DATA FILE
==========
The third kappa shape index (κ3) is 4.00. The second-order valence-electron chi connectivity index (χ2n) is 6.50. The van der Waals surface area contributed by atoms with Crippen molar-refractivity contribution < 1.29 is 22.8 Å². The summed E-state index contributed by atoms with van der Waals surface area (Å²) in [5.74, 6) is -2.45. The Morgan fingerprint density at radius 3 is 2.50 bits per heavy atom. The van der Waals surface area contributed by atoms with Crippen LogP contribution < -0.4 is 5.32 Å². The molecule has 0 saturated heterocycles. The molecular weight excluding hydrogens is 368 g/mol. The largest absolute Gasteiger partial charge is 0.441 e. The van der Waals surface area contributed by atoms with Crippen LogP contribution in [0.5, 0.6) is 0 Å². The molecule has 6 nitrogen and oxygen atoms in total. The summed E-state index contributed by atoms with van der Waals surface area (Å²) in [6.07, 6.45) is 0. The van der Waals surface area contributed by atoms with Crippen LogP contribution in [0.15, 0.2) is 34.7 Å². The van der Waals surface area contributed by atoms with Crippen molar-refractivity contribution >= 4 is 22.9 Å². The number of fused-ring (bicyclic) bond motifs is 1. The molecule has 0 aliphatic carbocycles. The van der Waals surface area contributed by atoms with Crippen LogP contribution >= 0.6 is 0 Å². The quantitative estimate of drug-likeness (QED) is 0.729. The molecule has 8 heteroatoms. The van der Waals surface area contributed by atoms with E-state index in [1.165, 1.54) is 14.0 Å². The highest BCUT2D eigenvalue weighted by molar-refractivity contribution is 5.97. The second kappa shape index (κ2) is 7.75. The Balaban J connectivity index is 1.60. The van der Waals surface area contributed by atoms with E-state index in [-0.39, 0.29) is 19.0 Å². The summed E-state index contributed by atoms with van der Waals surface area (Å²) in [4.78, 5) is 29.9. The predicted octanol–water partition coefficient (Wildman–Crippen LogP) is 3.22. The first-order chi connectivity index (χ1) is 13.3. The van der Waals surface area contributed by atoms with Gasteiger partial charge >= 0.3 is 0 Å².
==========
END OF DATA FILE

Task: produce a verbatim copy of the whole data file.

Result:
The third kappa shape index (κ3) is 4.00. The second-order valence-electron chi connectivity index (χ2n) is 6.50. The van der Waals surface area contributed by atoms with Crippen molar-refractivity contribution < 1.29 is 22.8 Å². The summed E-state index contributed by atoms with van der Waals surface area (Å²) in [5.74, 6) is -2.45. The Morgan fingerprint density at radius 3 is 2.50 bits per heavy atom. The van der Waals surface area contributed by atoms with Crippen LogP contribution < -0.4 is 5.32 Å². The molecule has 0 saturated heterocycles. The molecular weight excluding hydrogens is 368 g/mol. The largest absolute Gasteiger partial charge is 0.441 e. The van der Waals surface area contributed by atoms with Crippen LogP contribution in [0.5, 0.6) is 0 Å². The molecule has 6 nitrogen and oxygen atoms in total. The summed E-state index contributed by atoms with van der Waals surface area (Å²) in [6.07, 6.45) is 0. The van der Waals surface area contributed by atoms with Crippen LogP contribution in [0.15, 0.2) is 34.7 Å². The van der Waals surface area contributed by atoms with Crippen molar-refractivity contribution >= 4 is 22.9 Å². The number of fused-ring (bicyclic) bond motifs is 1. The molecule has 0 aliphatic carbocycles. The van der Waals surface area contributed by atoms with Crippen LogP contribution >= 0.6 is 0 Å². The quantitative estimate of drug-likeness (QED) is 0.729. The molecule has 8 heteroatoms. The van der Waals surface area contributed by atoms with E-state index in [1.165, 1.54) is 14.0 Å². The highest BCUT2D eigenvalue weighted by molar-refractivity contribution is 5.97. The second kappa shape index (κ2) is 7.75. The Balaban J connectivity index is 1.60. The van der Waals surface area contributed by atoms with E-state index in [-0.39, 0.29) is 19.0 Å². The summed E-state index contributed by atoms with van der Waals surface area (Å²) in [4.78, 5) is 29.9. The predicted octanol–water partition coefficient (Wildman–Crippen LogP) is 3.22. The first-order chi connectivity index (χ1) is 13.3. The van der Waals surface area contributed by atoms with Gasteiger partial charge >= 0.3 is 0 Å².